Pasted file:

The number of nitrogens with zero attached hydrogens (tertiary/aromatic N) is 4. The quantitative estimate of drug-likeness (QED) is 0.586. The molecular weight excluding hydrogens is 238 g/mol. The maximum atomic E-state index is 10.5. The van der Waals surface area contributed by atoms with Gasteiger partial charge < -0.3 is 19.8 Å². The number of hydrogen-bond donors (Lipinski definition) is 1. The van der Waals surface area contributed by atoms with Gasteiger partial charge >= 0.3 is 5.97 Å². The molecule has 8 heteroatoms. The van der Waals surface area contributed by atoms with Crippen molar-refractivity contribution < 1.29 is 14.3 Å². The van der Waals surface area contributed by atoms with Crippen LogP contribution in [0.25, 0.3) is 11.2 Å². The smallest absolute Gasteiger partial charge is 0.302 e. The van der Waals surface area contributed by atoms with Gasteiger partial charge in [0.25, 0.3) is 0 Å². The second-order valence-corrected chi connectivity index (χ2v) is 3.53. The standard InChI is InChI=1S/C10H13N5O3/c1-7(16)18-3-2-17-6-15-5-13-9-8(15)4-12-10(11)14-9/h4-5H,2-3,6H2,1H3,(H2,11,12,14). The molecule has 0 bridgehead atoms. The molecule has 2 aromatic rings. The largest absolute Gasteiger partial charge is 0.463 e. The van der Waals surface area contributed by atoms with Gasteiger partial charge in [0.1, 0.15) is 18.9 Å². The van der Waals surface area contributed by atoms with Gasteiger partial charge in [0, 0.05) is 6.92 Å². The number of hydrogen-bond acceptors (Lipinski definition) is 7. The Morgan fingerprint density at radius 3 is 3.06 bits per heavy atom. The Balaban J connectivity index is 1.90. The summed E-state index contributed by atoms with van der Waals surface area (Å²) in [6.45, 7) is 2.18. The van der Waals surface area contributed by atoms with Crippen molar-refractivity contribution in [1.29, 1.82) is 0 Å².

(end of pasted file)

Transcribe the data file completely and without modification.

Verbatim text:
The number of nitrogens with zero attached hydrogens (tertiary/aromatic N) is 4. The quantitative estimate of drug-likeness (QED) is 0.586. The molecular weight excluding hydrogens is 238 g/mol. The maximum atomic E-state index is 10.5. The van der Waals surface area contributed by atoms with Gasteiger partial charge < -0.3 is 19.8 Å². The number of hydrogen-bond donors (Lipinski definition) is 1. The van der Waals surface area contributed by atoms with Gasteiger partial charge >= 0.3 is 5.97 Å². The molecule has 8 heteroatoms. The van der Waals surface area contributed by atoms with Crippen molar-refractivity contribution < 1.29 is 14.3 Å². The van der Waals surface area contributed by atoms with Crippen LogP contribution in [0.25, 0.3) is 11.2 Å². The smallest absolute Gasteiger partial charge is 0.302 e. The van der Waals surface area contributed by atoms with Gasteiger partial charge in [0.25, 0.3) is 0 Å². The second-order valence-corrected chi connectivity index (χ2v) is 3.53. The standard InChI is InChI=1S/C10H13N5O3/c1-7(16)18-3-2-17-6-15-5-13-9-8(15)4-12-10(11)14-9/h4-5H,2-3,6H2,1H3,(H2,11,12,14). The molecule has 0 bridgehead atoms. The molecule has 2 aromatic rings. The largest absolute Gasteiger partial charge is 0.463 e. The van der Waals surface area contributed by atoms with Gasteiger partial charge in [0.1, 0.15) is 18.9 Å². The van der Waals surface area contributed by atoms with Gasteiger partial charge in [0, 0.05) is 6.92 Å². The number of hydrogen-bond acceptors (Lipinski definition) is 7. The Morgan fingerprint density at radius 3 is 3.06 bits per heavy atom. The Balaban J connectivity index is 1.90. The summed E-state index contributed by atoms with van der Waals surface area (Å²) in [6.45, 7) is 2.18. The van der Waals surface area contributed by atoms with Crippen molar-refractivity contribution in [1.29, 1.82) is 0 Å².